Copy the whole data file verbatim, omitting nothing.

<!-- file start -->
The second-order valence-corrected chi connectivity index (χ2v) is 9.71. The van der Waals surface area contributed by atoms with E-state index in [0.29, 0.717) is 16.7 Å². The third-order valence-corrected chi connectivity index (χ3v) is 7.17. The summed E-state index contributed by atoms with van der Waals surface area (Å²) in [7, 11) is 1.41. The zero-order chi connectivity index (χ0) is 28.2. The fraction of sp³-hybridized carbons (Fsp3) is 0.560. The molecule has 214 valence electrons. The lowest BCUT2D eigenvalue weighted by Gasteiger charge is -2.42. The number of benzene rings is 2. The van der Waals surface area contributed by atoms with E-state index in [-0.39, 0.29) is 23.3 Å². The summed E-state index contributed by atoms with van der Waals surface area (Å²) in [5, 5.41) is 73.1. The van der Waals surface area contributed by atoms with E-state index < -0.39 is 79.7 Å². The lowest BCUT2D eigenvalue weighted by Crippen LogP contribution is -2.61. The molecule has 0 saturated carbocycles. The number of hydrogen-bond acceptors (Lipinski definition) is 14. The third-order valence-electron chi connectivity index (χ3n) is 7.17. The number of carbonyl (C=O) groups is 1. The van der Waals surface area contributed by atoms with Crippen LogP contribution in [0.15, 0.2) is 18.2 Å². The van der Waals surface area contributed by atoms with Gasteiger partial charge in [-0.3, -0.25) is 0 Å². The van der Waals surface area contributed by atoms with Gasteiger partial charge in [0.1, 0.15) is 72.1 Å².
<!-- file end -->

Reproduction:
The second-order valence-corrected chi connectivity index (χ2v) is 9.71. The van der Waals surface area contributed by atoms with E-state index in [0.29, 0.717) is 16.7 Å². The third-order valence-corrected chi connectivity index (χ3v) is 7.17. The summed E-state index contributed by atoms with van der Waals surface area (Å²) in [7, 11) is 1.41. The zero-order chi connectivity index (χ0) is 28.2. The fraction of sp³-hybridized carbons (Fsp3) is 0.560. The molecule has 214 valence electrons. The lowest BCUT2D eigenvalue weighted by Gasteiger charge is -2.42. The number of benzene rings is 2. The van der Waals surface area contributed by atoms with E-state index in [-0.39, 0.29) is 23.3 Å². The summed E-state index contributed by atoms with van der Waals surface area (Å²) in [5, 5.41) is 73.1. The van der Waals surface area contributed by atoms with E-state index < -0.39 is 79.7 Å². The lowest BCUT2D eigenvalue weighted by Crippen LogP contribution is -2.61. The molecule has 0 saturated carbocycles. The number of hydrogen-bond acceptors (Lipinski definition) is 14. The third-order valence-electron chi connectivity index (χ3n) is 7.17. The number of carbonyl (C=O) groups is 1. The van der Waals surface area contributed by atoms with Crippen LogP contribution in [0.15, 0.2) is 18.2 Å². The van der Waals surface area contributed by atoms with Gasteiger partial charge in [-0.3, -0.25) is 0 Å². The van der Waals surface area contributed by atoms with Gasteiger partial charge in [0.1, 0.15) is 72.1 Å².